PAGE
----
You can put it on the board. America wins again.
Entering the final day of the Tokyo Olympics, the U.S.A was well ahead in total medals won by a country. They would finish with 113 medals total, with China a distant second at 88. It was the second-most at an Olympics since 1984 for the American squad.
And while total medals won is a nice achievement, the grand prize of any Olympiad is the gold medal count. Silver and bronze medals are incredible achievements, but being the best in the world means being at the top of the leaderboard in the most important categories.
The U.S. entered the day behind China in the gold-medal race, with China up 38-36. It set up a photo finish.
When it mattered the most, the U.S. squad turned on the burners, leaving China in the dust.
The women’s basketball team won its seventh consecutive gold medal by beating Japan 90-75 and Jennifer Valente won gold in the women’s omnium in the velodrome. With three events to go for the States — and just one for China — the competition for the most dominant country at the Olympics was deadlocked.
The U.S. women’s volleyball team — winners of three silvers and two bronze medals in their Olympic history — captured their first-ever gold medal by defeating Brazil 25-21, 25-20, 25-14 on Sunday.
“I’m just still in a state of shock,” U.S. women’s volleyball team member Jordan Larson said. “I cried more in the last 24 hours than I think I have in my career. I’m not an emotional player, an emotional person. But I think just the emotions got the best of me. I’m now in kind of this euphoria, a state of shock.”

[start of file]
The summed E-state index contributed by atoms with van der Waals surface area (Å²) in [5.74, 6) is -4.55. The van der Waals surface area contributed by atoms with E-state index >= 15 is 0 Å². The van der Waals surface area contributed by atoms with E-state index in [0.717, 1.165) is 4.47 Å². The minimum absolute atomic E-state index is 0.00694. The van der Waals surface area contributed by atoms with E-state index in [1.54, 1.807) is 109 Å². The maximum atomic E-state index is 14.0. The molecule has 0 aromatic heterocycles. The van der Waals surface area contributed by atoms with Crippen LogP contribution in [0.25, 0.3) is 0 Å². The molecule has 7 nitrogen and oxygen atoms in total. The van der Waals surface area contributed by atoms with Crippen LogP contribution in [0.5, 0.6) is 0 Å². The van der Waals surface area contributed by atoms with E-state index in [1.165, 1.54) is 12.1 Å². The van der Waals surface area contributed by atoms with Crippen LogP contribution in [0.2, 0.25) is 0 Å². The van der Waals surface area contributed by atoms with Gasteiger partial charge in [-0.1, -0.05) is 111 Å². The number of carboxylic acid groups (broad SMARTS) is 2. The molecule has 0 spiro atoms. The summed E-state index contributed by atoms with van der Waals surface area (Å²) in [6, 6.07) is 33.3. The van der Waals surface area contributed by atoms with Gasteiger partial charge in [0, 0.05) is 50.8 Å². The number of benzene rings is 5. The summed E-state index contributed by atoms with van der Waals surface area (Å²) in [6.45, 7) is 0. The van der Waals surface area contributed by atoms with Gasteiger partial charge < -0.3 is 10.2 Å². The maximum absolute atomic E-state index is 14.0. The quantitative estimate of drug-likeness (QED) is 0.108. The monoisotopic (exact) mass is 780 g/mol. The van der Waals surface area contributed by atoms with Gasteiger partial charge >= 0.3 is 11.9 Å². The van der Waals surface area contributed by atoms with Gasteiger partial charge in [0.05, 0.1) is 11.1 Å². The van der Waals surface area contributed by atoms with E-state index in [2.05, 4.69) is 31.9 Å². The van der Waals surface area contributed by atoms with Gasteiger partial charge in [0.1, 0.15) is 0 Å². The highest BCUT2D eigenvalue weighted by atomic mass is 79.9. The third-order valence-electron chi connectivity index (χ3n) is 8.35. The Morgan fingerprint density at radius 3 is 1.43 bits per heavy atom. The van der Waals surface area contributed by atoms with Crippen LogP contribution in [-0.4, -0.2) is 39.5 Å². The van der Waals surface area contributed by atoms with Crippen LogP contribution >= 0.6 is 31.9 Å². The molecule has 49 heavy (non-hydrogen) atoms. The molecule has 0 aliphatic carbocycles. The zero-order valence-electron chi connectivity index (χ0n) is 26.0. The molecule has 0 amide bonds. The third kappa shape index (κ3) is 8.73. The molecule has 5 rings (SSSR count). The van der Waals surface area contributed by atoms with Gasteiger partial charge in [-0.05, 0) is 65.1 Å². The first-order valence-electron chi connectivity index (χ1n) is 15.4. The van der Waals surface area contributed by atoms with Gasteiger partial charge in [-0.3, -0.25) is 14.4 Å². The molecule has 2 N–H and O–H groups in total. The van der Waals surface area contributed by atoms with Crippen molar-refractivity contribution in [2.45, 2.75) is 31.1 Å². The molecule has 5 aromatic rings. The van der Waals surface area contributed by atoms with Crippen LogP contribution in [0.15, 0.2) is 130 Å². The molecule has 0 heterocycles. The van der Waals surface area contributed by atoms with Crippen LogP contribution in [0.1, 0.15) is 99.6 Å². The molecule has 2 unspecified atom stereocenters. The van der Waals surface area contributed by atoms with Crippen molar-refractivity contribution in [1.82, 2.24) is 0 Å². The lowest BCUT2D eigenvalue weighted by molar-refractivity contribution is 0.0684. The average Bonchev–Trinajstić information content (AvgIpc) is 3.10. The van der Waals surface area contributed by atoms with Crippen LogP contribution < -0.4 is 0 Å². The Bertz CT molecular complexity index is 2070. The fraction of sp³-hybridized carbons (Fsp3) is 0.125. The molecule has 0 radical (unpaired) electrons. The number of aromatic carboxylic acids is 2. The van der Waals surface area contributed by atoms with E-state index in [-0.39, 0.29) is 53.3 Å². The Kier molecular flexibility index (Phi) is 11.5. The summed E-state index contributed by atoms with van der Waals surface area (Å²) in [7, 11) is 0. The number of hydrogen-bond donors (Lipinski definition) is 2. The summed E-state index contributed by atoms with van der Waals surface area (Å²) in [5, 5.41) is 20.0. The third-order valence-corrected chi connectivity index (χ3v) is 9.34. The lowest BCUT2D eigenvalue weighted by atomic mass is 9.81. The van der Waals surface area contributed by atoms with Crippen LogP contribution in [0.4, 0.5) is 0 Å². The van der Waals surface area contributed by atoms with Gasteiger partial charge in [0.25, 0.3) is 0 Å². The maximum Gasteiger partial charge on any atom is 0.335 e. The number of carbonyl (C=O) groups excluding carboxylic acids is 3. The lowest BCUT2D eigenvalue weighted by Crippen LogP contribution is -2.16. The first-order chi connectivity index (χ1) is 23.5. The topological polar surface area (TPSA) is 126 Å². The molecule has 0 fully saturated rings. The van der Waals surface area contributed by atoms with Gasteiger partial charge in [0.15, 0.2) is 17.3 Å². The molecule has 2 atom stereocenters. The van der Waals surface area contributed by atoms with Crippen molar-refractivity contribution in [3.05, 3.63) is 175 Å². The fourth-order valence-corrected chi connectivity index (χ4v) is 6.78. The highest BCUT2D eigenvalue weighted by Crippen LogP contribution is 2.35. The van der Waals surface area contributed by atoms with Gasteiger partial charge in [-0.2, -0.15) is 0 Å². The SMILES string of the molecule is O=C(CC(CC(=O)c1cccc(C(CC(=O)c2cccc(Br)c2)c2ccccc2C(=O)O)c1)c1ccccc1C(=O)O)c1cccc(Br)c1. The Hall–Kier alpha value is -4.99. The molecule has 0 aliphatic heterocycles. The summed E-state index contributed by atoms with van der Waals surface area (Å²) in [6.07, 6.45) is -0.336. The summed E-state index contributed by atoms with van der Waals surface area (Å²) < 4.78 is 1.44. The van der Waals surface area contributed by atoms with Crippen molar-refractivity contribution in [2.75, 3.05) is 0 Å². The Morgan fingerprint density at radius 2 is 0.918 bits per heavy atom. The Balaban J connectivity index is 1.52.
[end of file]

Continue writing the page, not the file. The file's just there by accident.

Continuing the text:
It gave the U.S. the gold-medal lead by one, and after China’s last gasp at a gold medal — Li Qian lost to Lauren Price of Great Britain in the women’s middleweight division — Team U.S.A finished the Olympics with the most gold medals (39) by any country.
Japan finished third with 27 gold’s and Great Britain had 22 of their own.
It was an Olympics unlike any other, with the Games delayed a year due to the COVID pandemic. Tokyo was in a state of emergency for the entirety of the games, preventing fans from attending the events.
The strangeness of the games seemed to play a role in the lack of interest from the American audience.
According to The Daily Wire, NBC’s ratings were down from the 2016 Olympic Games in Rio.
Fox News reported some of the Olympics’ disappointing numbers: “NBC’s primetime coverage of the Tokyo Olympics on July 26 averaged 14.7 million viewers — for a 49% drop compared to the equivalent night from the 2016 Rio de Janeiro Games and 53% less than the 2012 London Olympics. The opening ceremonies saw their lowest viewership since 1988.”
It certainly didn’t help that there was a good amount of conversation around potential protests by athletes at the Games. The women’s soccer team — who disappointed with a bronze medal — took a knee before their first game of group play, and U.S shot putter Raven Saunders raised her hands above her head to form an “X” after winning silver. Saunders said her gesture was for all the “oppressed.”
But no matter how few watched or how strange the Games were, America beat China. Once again, they were the most dominant nation at the Olympics, a feat Americans can be proud of.
Joe Morgan is the Sports Reporter for The Daily Wire. Most recently, Morgan covered the Clippers, Lakers, and the NBA for Sporting News. Send your sports questions to email@example.com.
The views expressed in this piece are the author’s own and do not necessarily represent those of The Daily Wire.
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